RN staffing level was significantly associated with missed care for 8 of the 13 care activities (table 4, and see online supplementary appendix 1). The effect of staffing was strongest for ‘adequate patient surveillance’, ‘adequately documenting nursing care’ and ‘comforting/talking with patients’. Nurses working on shifts with the worst staffing (11.67 patients per RN) were twice as likely to report inadequate patient surveillance, when compared with those in the best staffed environments (less than 6.14 patients per RN). RN staffing level was not significantly associated with missed care in relation to frequent changing of position, administering medications on time, pain management, and preparing patients and families for discharge.
Care left undone and quality and patient safety
There was a strong relationship between the number of items of missed care and nurses perception of quality of nursing care (polyserial correlation=−0.37, p<0.001) and nurses overall grading of patient safety on their unit/ward (polyserial correlation=−0.40, p<0.001) (table 5).
Most nurses working on general medical and surgical wards in this representative sample reported that some care was left undone on their last shift. Care that was frequently left undone included adequate patient surveillance, which has been hypothesised as a key mechanism explaining the association between low nurse staffing and increased mortality.32 The amount of care left undone was strongly related to nurses overall perceptions of the quality and safety of care.
Our findings clearly show that nurses are more likely to report care being left undone (or ‘missed’) when they are working on shifts with high numbers of patients per RN. The number of activities left undone is also greater. Care is more likely to be left undone in wards where nurses perceive the practice environment to be worse. By contrast, although substitution for nurses by assistant practitioners is proposed as a means of improving the efficiency of care delivery33 we found no evidence that HCSWs were acting as substitutes or complements for RNs for the nursing tasks we studied.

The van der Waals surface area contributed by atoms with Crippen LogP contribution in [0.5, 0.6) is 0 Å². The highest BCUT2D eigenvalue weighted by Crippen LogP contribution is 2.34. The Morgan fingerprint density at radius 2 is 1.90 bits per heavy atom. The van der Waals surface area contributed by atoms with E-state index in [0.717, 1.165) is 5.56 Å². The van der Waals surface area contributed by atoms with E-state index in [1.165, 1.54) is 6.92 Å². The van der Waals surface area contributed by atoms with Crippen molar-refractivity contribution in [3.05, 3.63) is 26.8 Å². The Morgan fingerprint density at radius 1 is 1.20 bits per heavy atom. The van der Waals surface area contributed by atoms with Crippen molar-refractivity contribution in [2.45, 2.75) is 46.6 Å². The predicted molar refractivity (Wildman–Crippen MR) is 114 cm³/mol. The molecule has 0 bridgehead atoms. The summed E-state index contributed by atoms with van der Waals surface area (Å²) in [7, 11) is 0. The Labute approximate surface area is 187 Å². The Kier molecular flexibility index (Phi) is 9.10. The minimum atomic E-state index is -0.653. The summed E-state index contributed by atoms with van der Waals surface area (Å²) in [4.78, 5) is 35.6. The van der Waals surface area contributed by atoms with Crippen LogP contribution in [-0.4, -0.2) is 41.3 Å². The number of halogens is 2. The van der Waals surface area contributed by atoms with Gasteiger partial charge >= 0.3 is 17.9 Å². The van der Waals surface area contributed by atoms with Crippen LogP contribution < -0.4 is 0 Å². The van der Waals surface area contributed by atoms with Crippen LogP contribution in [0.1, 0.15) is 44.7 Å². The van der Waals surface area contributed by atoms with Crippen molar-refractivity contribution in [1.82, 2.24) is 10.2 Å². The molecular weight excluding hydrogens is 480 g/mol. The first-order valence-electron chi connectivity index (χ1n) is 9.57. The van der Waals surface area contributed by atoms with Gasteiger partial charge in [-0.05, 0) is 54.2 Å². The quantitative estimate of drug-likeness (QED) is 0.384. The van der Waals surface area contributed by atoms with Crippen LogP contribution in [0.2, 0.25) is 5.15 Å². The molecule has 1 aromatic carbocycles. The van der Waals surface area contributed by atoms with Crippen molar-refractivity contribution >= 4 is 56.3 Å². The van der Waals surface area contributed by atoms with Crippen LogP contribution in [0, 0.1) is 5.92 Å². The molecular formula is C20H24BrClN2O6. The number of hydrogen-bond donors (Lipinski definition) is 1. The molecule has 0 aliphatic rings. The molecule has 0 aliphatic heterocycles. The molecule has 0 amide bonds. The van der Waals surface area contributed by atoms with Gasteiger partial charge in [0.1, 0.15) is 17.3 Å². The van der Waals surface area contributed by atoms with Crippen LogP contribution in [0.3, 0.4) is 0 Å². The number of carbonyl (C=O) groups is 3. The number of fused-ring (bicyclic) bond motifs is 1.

Our findings raise difficult questions for hospitals in a climate where many are looking to reduce—not increase—their expenditure on nurse staffing. The association between staffing and missed care is only significant within the top 40% of patient to RN ratios (7.33 patients per RN or fewer). If the association observed is causal, for NHS hospitals to significantly reduce the amount of care left undone would require a change to a daytime shift average of just over seven or fewer patients per RN providing care. Sixty per cent of the shifts reported by nurses in this survey were staffed below this threshold. More benefit is associated with higher staffing levels above this threshold.
The tasks selected for our missed care indicator are those which are generally regarded as being within the remit of RNs. Therefore it is perhaps unsurprising that we found no evidence that healthcare assistants are acting as substitutes for RNs (there was no relationship between HCSW staffing and missed care). Nor did we find evidence that the availability of HCSWs increased the ability of RNs to complete these tasks, as would be the case if HCSWs acted as complements.34 ,35 If a particular group of workers (in this case HCSWs) act as a complement for the work of another group (in this case RNs) there is an interaction effect whereby an increase in the complement workforce increases the effect of the other group on outputs (in this case the inverse of missed care). However no such interaction was observed. While we did not study all the potential work of RNs, this finding does not support an increase in the number of HCSWs as a means of increasing the efficiency of RNs.
The desirability of increasing nurse staffing levels as a means to improve quality is contested on grounds other than cost. There is debate internationally about setting standard minimum staffing levels,36–39 but this policy is often resisted on the basis that it is inflexible and might stifle innovation in workforce planning.40 Evidence from this study, as elsewhere, suggests that attention should be paid to the quality of the practice environment as a potentially lower cost approach to improving the quality and efficiency of nursing work.40 Many of the constructs of the nursing practice environment are consistent with West et al's high performance human resource management system42 including training, performance management, participation, decentralisation, involvement, use of teams and employment security which were related to lower risk adjusted mortality rates in a study in English NHS hospitals. How workforce planners can redress the balance by improving the practice environment in the face of staffing reductions and resultant lack of job security is unclear.